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10 Must Reads for the CRE Industry Today (December 4, 2019)

The Wall Street Journal looks at how the move away from LIBOR might impact regional banks. Los Angeles could limit the ability of real estate developers to make campaign contributions if they are seeking project approvals, reports Los Angeles Times. These are among today’s must reads from around the commercial real estate industry.

  1. Regional Banks Face Bumpy Road Away from LIBOR “Regional banks are struggling to move away from the troubled London interbank offered rate, saying alternatives to the key benchmark for variable-rate debt could hurt their ability to make new loans. Those banks, including PNC Financial Services Group, Regions Financial Corp. and U.S. Bancorp, say they are concerned the new secured overnight financing rate, or SOFR, could notch outsize drops at times of economic stress. That could force banks to lend at low rates at times when their own borrowing costs are rising.” (Wall Street Journal, subscription required)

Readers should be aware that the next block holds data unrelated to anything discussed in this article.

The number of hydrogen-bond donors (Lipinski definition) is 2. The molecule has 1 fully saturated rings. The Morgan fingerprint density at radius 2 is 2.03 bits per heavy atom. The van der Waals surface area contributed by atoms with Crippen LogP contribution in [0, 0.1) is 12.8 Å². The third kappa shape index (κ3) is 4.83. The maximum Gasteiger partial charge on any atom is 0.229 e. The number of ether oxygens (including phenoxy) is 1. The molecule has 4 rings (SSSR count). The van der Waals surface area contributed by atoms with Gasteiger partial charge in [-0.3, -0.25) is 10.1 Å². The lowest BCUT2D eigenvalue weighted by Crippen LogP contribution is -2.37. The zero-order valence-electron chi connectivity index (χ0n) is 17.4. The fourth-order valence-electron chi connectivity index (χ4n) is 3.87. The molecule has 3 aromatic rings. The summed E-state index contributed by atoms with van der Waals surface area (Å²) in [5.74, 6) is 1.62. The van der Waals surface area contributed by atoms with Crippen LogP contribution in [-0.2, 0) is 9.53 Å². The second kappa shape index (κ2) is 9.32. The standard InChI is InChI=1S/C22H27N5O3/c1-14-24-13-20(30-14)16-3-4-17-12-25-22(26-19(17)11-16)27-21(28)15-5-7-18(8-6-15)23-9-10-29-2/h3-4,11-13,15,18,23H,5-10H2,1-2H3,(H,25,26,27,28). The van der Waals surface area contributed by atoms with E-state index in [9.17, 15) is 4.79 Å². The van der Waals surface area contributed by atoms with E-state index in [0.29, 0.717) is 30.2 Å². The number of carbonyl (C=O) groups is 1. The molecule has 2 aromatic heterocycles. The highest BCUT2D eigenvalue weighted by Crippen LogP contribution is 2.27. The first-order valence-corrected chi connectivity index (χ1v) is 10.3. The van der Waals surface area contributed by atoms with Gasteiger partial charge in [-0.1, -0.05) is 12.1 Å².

2. Next Year Will Be Hard on the Housing Market, Especially in These Big Cities “Home sales will drop, the housing shortage could become the worst in U.S. history, and home values will shrink in some cities. That’s the 2020 forecast from, which holds one of the largest databases of housing statistics available. Sales of existing homes will fall 1.8% from 2019, according to the forecast. Home prices will flatten nationally, increasing just 0.8% annually, but prices will fall in a quarter of the 100 largest metropolitan markets.” (CNBC)
  3. Home SF Was Meant to Boost Density Along Transit. But Can It Fulfill its Promise? “Two and a half years ago, San Francisco adopted an aggressive plan to add more housing, including affordable homes, along transit corridors. Under the Home SF program, officials hoped to see 16,000 units completed by 2037. The program lets developers exceed height and density limits in exchange for including more affordable housing in their projects, and the idea was to push more projects in historically development-wary neighborhoods.” (San Francisco Chronicle)